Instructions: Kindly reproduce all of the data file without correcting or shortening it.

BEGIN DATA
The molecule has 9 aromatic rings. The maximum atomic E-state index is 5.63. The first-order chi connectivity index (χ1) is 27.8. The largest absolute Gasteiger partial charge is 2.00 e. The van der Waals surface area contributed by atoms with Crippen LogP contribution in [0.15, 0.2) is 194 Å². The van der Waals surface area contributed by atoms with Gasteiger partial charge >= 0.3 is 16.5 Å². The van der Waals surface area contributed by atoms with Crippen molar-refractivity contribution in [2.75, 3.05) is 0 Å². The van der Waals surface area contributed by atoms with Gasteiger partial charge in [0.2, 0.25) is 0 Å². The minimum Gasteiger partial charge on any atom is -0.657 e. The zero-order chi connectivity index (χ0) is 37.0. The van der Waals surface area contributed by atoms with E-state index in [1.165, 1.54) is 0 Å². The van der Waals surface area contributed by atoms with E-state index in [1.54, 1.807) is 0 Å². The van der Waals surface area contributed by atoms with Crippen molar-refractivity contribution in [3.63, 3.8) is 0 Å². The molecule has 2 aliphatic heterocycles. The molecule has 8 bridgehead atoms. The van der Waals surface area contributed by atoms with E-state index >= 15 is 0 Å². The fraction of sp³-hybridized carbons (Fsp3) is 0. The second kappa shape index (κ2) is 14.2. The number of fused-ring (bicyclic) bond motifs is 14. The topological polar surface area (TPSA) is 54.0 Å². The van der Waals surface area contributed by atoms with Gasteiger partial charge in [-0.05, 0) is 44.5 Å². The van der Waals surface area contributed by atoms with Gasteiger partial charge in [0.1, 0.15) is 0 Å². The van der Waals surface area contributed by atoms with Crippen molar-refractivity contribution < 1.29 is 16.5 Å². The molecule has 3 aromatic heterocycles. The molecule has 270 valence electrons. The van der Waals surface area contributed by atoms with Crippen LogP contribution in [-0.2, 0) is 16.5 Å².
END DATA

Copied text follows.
The molecule has 9 aromatic rings. The maximum atomic E-state index is 5.63. The first-order chi connectivity index (χ1) is 27.8. The largest absolute Gasteiger partial charge is 2.00 e. The van der Waals surface area contributed by atoms with Crippen LogP contribution in [0.15, 0.2) is 194 Å². The van der Waals surface area contributed by atoms with Gasteiger partial charge >= 0.3 is 16.5 Å². The van der Waals surface area contributed by atoms with Crippen molar-refractivity contribution in [2.75, 3.05) is 0 Å². The van der Waals surface area contributed by atoms with Gasteiger partial charge in [0.2, 0.25) is 0 Å². The minimum Gasteiger partial charge on any atom is -0.657 e. The zero-order chi connectivity index (χ0) is 37.0. The van der Waals surface area contributed by atoms with E-state index in [1.165, 1.54) is 0 Å². The van der Waals surface area contributed by atoms with E-state index in [1.54, 1.807) is 0 Å². The van der Waals surface area contributed by atoms with Crippen molar-refractivity contribution in [3.63, 3.8) is 0 Å². The molecule has 2 aliphatic heterocycles. The molecule has 8 bridgehead atoms. The van der Waals surface area contributed by atoms with E-state index >= 15 is 0 Å². The fraction of sp³-hybridized carbons (Fsp3) is 0. The second kappa shape index (κ2) is 14.2. The number of fused-ring (bicyclic) bond motifs is 14. The topological polar surface area (TPSA) is 54.0 Å². The van der Waals surface area contributed by atoms with Gasteiger partial charge in [-0.05, 0) is 44.5 Å². The van der Waals surface area contributed by atoms with Gasteiger partial charge in [0.1, 0.15) is 0 Å². The van der Waals surface area contributed by atoms with Crippen molar-refractivity contribution < 1.29 is 16.5 Å². The molecule has 3 aromatic heterocycles. The molecule has 270 valence electrons. The van der Waals surface area contributed by atoms with Crippen LogP contribution in [-0.2, 0) is 16.5 Å².